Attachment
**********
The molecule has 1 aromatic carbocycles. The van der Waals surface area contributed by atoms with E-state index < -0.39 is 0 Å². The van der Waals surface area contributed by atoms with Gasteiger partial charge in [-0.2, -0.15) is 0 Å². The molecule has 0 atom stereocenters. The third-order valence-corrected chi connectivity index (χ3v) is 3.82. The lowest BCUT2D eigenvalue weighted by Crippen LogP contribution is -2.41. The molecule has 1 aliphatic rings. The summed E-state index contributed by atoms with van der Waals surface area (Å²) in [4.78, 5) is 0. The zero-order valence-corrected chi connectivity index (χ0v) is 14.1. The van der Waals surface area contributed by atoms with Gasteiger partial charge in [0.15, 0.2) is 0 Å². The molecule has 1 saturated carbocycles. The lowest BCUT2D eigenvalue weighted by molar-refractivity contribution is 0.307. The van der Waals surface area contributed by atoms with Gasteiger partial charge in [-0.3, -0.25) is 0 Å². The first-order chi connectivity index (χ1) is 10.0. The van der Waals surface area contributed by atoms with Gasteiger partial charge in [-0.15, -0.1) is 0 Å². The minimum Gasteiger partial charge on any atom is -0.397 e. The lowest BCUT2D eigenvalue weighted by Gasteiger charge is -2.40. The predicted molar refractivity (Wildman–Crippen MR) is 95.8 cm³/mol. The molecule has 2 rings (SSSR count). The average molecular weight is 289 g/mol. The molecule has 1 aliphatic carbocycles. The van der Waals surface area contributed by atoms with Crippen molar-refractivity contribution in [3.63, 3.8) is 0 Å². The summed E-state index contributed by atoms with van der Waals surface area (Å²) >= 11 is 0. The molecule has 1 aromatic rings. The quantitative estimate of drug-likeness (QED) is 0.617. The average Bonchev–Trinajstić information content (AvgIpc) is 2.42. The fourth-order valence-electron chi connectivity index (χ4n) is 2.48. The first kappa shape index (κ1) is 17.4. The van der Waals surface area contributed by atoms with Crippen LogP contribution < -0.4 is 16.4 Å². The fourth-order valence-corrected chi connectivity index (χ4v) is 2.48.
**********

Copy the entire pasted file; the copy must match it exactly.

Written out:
The molecule has 1 aromatic carbocycles. The van der Waals surface area contributed by atoms with E-state index < -0.39 is 0 Å². The van der Waals surface area contributed by atoms with Gasteiger partial charge in [-0.2, -0.15) is 0 Å². The molecule has 0 atom stereocenters. The third-order valence-corrected chi connectivity index (χ3v) is 3.82. The lowest BCUT2D eigenvalue weighted by Crippen LogP contribution is -2.41. The molecule has 1 aliphatic rings. The summed E-state index contributed by atoms with van der Waals surface area (Å²) in [4.78, 5) is 0. The zero-order valence-corrected chi connectivity index (χ0v) is 14.1. The van der Waals surface area contributed by atoms with Gasteiger partial charge in [0.15, 0.2) is 0 Å². The molecule has 1 saturated carbocycles. The lowest BCUT2D eigenvalue weighted by molar-refractivity contribution is 0.307. The van der Waals surface area contributed by atoms with Gasteiger partial charge in [-0.3, -0.25) is 0 Å². The first-order chi connectivity index (χ1) is 10.0. The van der Waals surface area contributed by atoms with Gasteiger partial charge in [-0.15, -0.1) is 0 Å². The minimum Gasteiger partial charge on any atom is -0.397 e. The lowest BCUT2D eigenvalue weighted by Gasteiger charge is -2.40. The predicted molar refractivity (Wildman–Crippen MR) is 95.8 cm³/mol. The molecule has 2 rings (SSSR count). The average molecular weight is 289 g/mol. The molecule has 1 aliphatic carbocycles. The van der Waals surface area contributed by atoms with Crippen molar-refractivity contribution in [3.63, 3.8) is 0 Å². The summed E-state index contributed by atoms with van der Waals surface area (Å²) >= 11 is 0. The molecule has 1 aromatic rings. The quantitative estimate of drug-likeness (QED) is 0.617. The average Bonchev–Trinajstić information content (AvgIpc) is 2.42. The fourth-order valence-electron chi connectivity index (χ4n) is 2.48. The first kappa shape index (κ1) is 17.4. The van der Waals surface area contributed by atoms with Crippen LogP contribution < -0.4 is 16.4 Å². The fourth-order valence-corrected chi connectivity index (χ4v) is 2.48.